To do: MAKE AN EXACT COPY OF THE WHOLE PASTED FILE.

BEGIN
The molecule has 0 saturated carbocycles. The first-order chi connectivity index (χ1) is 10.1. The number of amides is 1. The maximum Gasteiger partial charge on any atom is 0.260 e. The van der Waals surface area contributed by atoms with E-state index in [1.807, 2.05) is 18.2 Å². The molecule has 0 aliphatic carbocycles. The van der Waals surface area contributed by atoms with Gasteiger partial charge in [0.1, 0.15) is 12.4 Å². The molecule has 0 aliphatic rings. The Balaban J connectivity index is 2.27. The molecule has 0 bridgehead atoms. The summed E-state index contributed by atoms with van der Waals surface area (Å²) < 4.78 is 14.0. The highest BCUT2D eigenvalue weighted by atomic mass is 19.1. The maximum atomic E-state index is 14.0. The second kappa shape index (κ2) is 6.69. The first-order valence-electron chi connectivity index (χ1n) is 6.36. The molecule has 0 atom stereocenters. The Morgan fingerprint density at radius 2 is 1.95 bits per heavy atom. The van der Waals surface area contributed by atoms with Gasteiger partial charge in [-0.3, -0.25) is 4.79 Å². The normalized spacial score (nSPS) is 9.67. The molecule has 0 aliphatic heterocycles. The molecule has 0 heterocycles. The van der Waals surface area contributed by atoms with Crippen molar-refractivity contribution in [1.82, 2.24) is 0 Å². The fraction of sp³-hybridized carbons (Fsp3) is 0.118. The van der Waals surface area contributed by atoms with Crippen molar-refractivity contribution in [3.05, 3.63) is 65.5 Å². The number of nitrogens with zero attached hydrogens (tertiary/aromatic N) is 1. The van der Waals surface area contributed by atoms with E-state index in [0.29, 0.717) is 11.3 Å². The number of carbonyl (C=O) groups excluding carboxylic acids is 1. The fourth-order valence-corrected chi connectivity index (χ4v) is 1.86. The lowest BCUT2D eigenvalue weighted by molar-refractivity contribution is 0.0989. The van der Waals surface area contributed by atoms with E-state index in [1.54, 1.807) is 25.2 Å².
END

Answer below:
The molecule has 0 saturated carbocycles. The first-order chi connectivity index (χ1) is 10.1. The number of amides is 1. The maximum Gasteiger partial charge on any atom is 0.260 e. The van der Waals surface area contributed by atoms with E-state index in [1.807, 2.05) is 18.2 Å². The molecule has 0 aliphatic carbocycles. The van der Waals surface area contributed by atoms with Gasteiger partial charge in [0.1, 0.15) is 12.4 Å². The molecule has 0 aliphatic rings. The Balaban J connectivity index is 2.27. The molecule has 0 bridgehead atoms. The summed E-state index contributed by atoms with van der Waals surface area (Å²) < 4.78 is 14.0. The highest BCUT2D eigenvalue weighted by atomic mass is 19.1. The maximum atomic E-state index is 14.0. The second kappa shape index (κ2) is 6.69. The first-order valence-electron chi connectivity index (χ1n) is 6.36. The molecule has 0 atom stereocenters. The Morgan fingerprint density at radius 2 is 1.95 bits per heavy atom. The van der Waals surface area contributed by atoms with Gasteiger partial charge in [-0.3, -0.25) is 4.79 Å². The normalized spacial score (nSPS) is 9.67. The molecule has 0 aliphatic heterocycles. The molecule has 0 heterocycles. The van der Waals surface area contributed by atoms with Crippen molar-refractivity contribution in [1.82, 2.24) is 0 Å². The fraction of sp³-hybridized carbons (Fsp3) is 0.118. The van der Waals surface area contributed by atoms with Crippen molar-refractivity contribution in [3.05, 3.63) is 65.5 Å². The number of nitrogens with zero attached hydrogens (tertiary/aromatic N) is 1. The van der Waals surface area contributed by atoms with E-state index in [0.29, 0.717) is 11.3 Å². The number of carbonyl (C=O) groups excluding carboxylic acids is 1. The fourth-order valence-corrected chi connectivity index (χ4v) is 1.86. The lowest BCUT2D eigenvalue weighted by molar-refractivity contribution is 0.0989. The van der Waals surface area contributed by atoms with E-state index in [1.54, 1.807) is 25.2 Å².